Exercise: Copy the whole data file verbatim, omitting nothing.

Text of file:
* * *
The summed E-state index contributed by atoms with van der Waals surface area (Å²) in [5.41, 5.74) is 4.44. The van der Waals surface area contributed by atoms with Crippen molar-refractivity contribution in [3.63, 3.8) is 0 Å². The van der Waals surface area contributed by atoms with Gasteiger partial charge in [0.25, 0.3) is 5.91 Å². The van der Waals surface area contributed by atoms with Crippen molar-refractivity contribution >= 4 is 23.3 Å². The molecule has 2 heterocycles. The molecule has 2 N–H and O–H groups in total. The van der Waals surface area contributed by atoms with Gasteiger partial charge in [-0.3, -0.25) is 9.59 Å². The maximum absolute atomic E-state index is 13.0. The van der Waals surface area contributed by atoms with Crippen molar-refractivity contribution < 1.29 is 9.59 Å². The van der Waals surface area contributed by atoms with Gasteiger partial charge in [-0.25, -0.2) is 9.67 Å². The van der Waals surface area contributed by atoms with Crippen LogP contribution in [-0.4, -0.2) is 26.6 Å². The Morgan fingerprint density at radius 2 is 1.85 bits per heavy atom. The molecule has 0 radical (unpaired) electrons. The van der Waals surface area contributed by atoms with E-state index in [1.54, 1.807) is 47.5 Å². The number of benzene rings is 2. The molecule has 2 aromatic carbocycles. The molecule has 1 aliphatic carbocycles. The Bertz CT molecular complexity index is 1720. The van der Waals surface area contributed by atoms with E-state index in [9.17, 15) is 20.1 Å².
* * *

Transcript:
The summed E-state index contributed by atoms with van der Waals surface area (Å²) in [5.41, 5.74) is 4.44. The van der Waals surface area contributed by atoms with Crippen molar-refractivity contribution in [3.63, 3.8) is 0 Å². The van der Waals surface area contributed by atoms with Gasteiger partial charge in [0.25, 0.3) is 5.91 Å². The van der Waals surface area contributed by atoms with Crippen molar-refractivity contribution >= 4 is 23.3 Å². The molecule has 2 heterocycles. The molecule has 2 N–H and O–H groups in total. The van der Waals surface area contributed by atoms with Gasteiger partial charge in [-0.3, -0.25) is 9.59 Å². The maximum absolute atomic E-state index is 13.0. The van der Waals surface area contributed by atoms with Crippen molar-refractivity contribution < 1.29 is 9.59 Å². The van der Waals surface area contributed by atoms with Gasteiger partial charge in [-0.25, -0.2) is 9.67 Å². The van der Waals surface area contributed by atoms with Crippen LogP contribution in [-0.4, -0.2) is 26.6 Å². The Morgan fingerprint density at radius 2 is 1.85 bits per heavy atom. The molecule has 0 radical (unpaired) electrons. The van der Waals surface area contributed by atoms with E-state index in [1.54, 1.807) is 47.5 Å². The number of benzene rings is 2. The molecule has 2 aromatic carbocycles. The molecule has 1 aliphatic carbocycles. The Bertz CT molecular complexity index is 1720. The van der Waals surface area contributed by atoms with E-state index in [9.17, 15) is 20.1 Å².